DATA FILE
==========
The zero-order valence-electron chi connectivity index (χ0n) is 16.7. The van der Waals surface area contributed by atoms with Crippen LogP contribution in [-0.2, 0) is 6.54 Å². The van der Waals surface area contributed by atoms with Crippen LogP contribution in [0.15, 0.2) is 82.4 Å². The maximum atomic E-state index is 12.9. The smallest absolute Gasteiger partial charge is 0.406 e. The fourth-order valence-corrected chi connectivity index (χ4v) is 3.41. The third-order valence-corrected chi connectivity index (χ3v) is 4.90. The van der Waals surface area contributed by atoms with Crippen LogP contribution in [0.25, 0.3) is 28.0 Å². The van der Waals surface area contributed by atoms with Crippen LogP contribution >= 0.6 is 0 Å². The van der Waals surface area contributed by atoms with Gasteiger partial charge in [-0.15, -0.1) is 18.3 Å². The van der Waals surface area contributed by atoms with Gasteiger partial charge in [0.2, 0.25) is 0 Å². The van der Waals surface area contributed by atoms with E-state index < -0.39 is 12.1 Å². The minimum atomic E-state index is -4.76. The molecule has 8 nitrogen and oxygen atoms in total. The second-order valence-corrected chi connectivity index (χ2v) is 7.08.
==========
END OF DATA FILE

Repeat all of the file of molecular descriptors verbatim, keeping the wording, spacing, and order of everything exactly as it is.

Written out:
The zero-order valence-electron chi connectivity index (χ0n) is 16.7. The van der Waals surface area contributed by atoms with Crippen LogP contribution in [-0.2, 0) is 6.54 Å². The van der Waals surface area contributed by atoms with Crippen LogP contribution in [0.15, 0.2) is 82.4 Å². The maximum atomic E-state index is 12.9. The smallest absolute Gasteiger partial charge is 0.406 e. The fourth-order valence-corrected chi connectivity index (χ4v) is 3.41. The third-order valence-corrected chi connectivity index (χ3v) is 4.90. The van der Waals surface area contributed by atoms with Crippen LogP contribution in [0.25, 0.3) is 28.0 Å². The van der Waals surface area contributed by atoms with Crippen LogP contribution >= 0.6 is 0 Å². The van der Waals surface area contributed by atoms with Gasteiger partial charge in [-0.15, -0.1) is 18.3 Å². The van der Waals surface area contributed by atoms with Gasteiger partial charge in [0.2, 0.25) is 0 Å². The van der Waals surface area contributed by atoms with E-state index < -0.39 is 12.1 Å². The minimum atomic E-state index is -4.76. The molecule has 8 nitrogen and oxygen atoms in total. The second-order valence-corrected chi connectivity index (χ2v) is 7.08.